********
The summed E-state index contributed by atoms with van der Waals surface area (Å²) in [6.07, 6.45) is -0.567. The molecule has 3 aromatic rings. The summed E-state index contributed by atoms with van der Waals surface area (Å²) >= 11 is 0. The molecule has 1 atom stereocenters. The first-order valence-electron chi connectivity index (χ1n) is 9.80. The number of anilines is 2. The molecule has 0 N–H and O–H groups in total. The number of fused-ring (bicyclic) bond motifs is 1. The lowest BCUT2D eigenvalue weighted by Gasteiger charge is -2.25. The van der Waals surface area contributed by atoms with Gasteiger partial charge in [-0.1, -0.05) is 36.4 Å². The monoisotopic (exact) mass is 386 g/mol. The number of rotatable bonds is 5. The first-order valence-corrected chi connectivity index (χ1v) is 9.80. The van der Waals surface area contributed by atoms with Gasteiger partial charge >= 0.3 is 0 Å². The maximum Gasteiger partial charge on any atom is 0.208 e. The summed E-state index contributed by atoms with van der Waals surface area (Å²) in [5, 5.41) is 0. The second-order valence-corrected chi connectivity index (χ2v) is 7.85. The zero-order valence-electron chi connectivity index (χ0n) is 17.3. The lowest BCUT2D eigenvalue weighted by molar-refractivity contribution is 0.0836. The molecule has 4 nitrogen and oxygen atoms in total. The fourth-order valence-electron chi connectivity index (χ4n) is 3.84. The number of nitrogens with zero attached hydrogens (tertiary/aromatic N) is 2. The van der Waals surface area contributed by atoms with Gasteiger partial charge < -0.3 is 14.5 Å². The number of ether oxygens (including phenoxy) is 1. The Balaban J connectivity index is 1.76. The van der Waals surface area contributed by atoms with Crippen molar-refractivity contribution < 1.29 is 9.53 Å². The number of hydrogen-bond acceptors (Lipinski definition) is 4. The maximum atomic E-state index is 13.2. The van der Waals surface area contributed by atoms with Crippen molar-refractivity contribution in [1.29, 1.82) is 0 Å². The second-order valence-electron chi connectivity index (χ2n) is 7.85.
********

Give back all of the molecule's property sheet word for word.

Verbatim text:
The summed E-state index contributed by atoms with van der Waals surface area (Å²) in [6.07, 6.45) is -0.567. The molecule has 3 aromatic rings. The summed E-state index contributed by atoms with van der Waals surface area (Å²) >= 11 is 0. The molecule has 1 atom stereocenters. The first-order valence-electron chi connectivity index (χ1n) is 9.80. The number of anilines is 2. The molecule has 0 N–H and O–H groups in total. The number of fused-ring (bicyclic) bond motifs is 1. The lowest BCUT2D eigenvalue weighted by Gasteiger charge is -2.25. The van der Waals surface area contributed by atoms with Gasteiger partial charge in [-0.1, -0.05) is 36.4 Å². The monoisotopic (exact) mass is 386 g/mol. The number of rotatable bonds is 5. The first-order valence-corrected chi connectivity index (χ1v) is 9.80. The van der Waals surface area contributed by atoms with Gasteiger partial charge >= 0.3 is 0 Å². The maximum Gasteiger partial charge on any atom is 0.208 e. The summed E-state index contributed by atoms with van der Waals surface area (Å²) in [5, 5.41) is 0. The second-order valence-corrected chi connectivity index (χ2v) is 7.85. The zero-order valence-electron chi connectivity index (χ0n) is 17.3. The lowest BCUT2D eigenvalue weighted by molar-refractivity contribution is 0.0836. The molecule has 4 nitrogen and oxygen atoms in total. The fourth-order valence-electron chi connectivity index (χ4n) is 3.84. The number of nitrogens with zero attached hydrogens (tertiary/aromatic N) is 2. The van der Waals surface area contributed by atoms with Gasteiger partial charge < -0.3 is 14.5 Å². The number of ether oxygens (including phenoxy) is 1. The Balaban J connectivity index is 1.76. The van der Waals surface area contributed by atoms with Crippen molar-refractivity contribution < 1.29 is 9.53 Å². The number of hydrogen-bond acceptors (Lipinski definition) is 4. The maximum atomic E-state index is 13.2. The van der Waals surface area contributed by atoms with Crippen molar-refractivity contribution in [1.29, 1.82) is 0 Å². The second-order valence-electron chi connectivity index (χ2n) is 7.85.